Here we are, at the end of 2013. So level with me: Are you staring at your balance sheet with that "Huh?" tilt to your head?
You know you busted your you-know-what this year. In fact, you busted it in ways you’ve never busted it before. Yet here you are, looking at your balance sheet thinking, “Where’s all my money?”
I understand ... believe me, I know all too well what that feels like:
- It stings worse than the guy or girl who never called you back after a great date, and ...
- It’s more confusing than trying to have a civil discussion about politics on Facebook.
But here’s the good news: It’s fixable! The reason you didn't make any money in 2013 is because you don’t know where your money's going. Having been there myself, I can help you turn things around and get you started off on the right financial foot for 2014.
Step 1: Get Honest
The truth is, the mafia knows more about where its cash goes than you do. The first step to making money is keeping tabs on it.
Pull out all your bank and credit card statements from the past three months. Now, either hand them to an assistant you trust or carve out an hour in your day and track where every dime has gone. You’re going to uncover everything from recurring charges you’d completely forgotten about to must-have monthly essentials like (gulp) payroll and taxes.
Getting financially smart all begins with being honest and getting all mafia-like on your business cash. Know where it goes—all of it. (Once you’ve done that, treat yourself to a kitschy “The Buck Stops Here” sign, so you never forget.)
Step 2: Get Lean
You never see competitive athletes carrying around a bunch of extra weight, and neither should you—figuratively speaking, of course. The point is, in business, you have to be nimble. You have to have the confidence to be able to respond immediately when your business demands an expenditure. You can’t do that unless you’re running a lean financial ship without a bunch of costly cargo weighing it down.
Now that you’ve tracked all of your finances, it’s time to decide what can go. What do you no longer need to be spending your money on? These ideas can help you lean-up and get financially nimble fast:
Employees. How many assistants do you have? Who’s doing what in your business? Is there any way to streamline who’s handling what without compromising quality?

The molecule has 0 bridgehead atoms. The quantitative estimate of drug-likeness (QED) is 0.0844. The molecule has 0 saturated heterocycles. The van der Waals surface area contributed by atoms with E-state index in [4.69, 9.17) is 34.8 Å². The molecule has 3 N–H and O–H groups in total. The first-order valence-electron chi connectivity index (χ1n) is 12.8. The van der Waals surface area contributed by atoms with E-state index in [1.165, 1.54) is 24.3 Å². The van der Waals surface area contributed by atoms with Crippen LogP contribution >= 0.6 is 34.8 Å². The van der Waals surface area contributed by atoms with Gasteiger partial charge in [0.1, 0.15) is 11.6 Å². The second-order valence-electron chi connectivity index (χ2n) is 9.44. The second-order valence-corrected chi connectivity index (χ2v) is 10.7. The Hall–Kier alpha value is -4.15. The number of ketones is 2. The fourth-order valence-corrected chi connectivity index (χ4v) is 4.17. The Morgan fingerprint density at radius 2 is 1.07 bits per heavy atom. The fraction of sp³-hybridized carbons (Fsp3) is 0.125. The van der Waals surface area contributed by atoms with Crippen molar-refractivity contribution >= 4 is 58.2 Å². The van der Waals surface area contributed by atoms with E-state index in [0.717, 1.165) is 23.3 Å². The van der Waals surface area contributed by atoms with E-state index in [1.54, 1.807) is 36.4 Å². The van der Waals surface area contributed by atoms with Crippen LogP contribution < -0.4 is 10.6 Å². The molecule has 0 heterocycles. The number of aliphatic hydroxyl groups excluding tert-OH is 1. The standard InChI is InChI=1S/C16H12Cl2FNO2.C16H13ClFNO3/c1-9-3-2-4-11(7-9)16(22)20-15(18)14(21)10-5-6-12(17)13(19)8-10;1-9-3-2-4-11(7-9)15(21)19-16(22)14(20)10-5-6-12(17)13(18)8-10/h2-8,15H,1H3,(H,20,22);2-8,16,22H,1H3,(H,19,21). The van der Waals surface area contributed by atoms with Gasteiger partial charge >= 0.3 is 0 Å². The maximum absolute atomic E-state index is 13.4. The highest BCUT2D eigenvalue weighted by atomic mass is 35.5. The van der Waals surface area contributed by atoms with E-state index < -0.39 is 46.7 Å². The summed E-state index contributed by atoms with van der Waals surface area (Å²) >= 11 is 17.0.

Memberships. These can sneak up on us. Which ones do you need, and which are for show? Start canceling the ones that aren't doing you any good. If you haven’t read or listened to at least 60 percent of the content in a membership site for the past three months, that’s a pretty good argument for slashing the expense from your budget.
Fees. Are you getting pinged by overdraft fees, credit card handling fees or ongoing fees for services you rarely use and forgot you’d signed up for? It could be time to shop for better credit card rates or a better merchant services account, and ditch those rarely-used but loves-to-bill-you-monthly services. Paypal and Square have some of the highest merchant fees around. I’ve switched over to Bill.com which handles everything and at ridiculously low merchant rates (less than 2 percent per transaction and only $0.49 per eCheck).
Step 3: Stay Plugged In
You need to be running profit and loss (P&L) statements for your business on a regular basis. I look at mine quarterly and always ask, “Where can I lean up and cut expenses?” It’s fine to get your finances squared away once, but if you don’t continue to participate in the financial side of your business, you’re never going to make any money—not in 2014 or any year.
What should you look at when going over your P&L statements?
1. Is what’s making you money really making you money? Look at the products and services you offer that bring in each piece of your company’s revenue. Now, consider the true cost—hours, production, staff, overhead—of those products and services. See if they’re truly profitable or just bringing in revenue.
2. Do you trust your numbers? It’s imperative to have data you can trust. Bad bookkeeping only creates bad data from which you make bad financial decisions. Get your books cleaned up, and implement solid bookkeeping practices. It’s OK to handle your books yourself, but don't be scared (or too proud) to ask for a bit of help to make sure you're making the best bookkeeping and financial decisions.
3. Set goals for cash reserves. Ohhhhh, I have cash. Let’s spend it! This one's a familiar mantra from my less-than-responsible financial days as a business owner. Since setting goals for cash reserves, there are three things I no longer worry about: emergencies, payroll and taxes. Those are three really nice things to have scratched off my list of business worries.
Start by socking away a comfortable amount each month into a business savings account. See if you can get three months worth of payroll, taxes and expenses squirreled away. From there, cash reserves are the sky’s the limit. Growing a business is a lot easier when you have the cash you need to invest in something ready and waiting for you.
Do you have any money management tips that have worked for you? Share with us in the comments below.
Read more articles on managing small-business finances.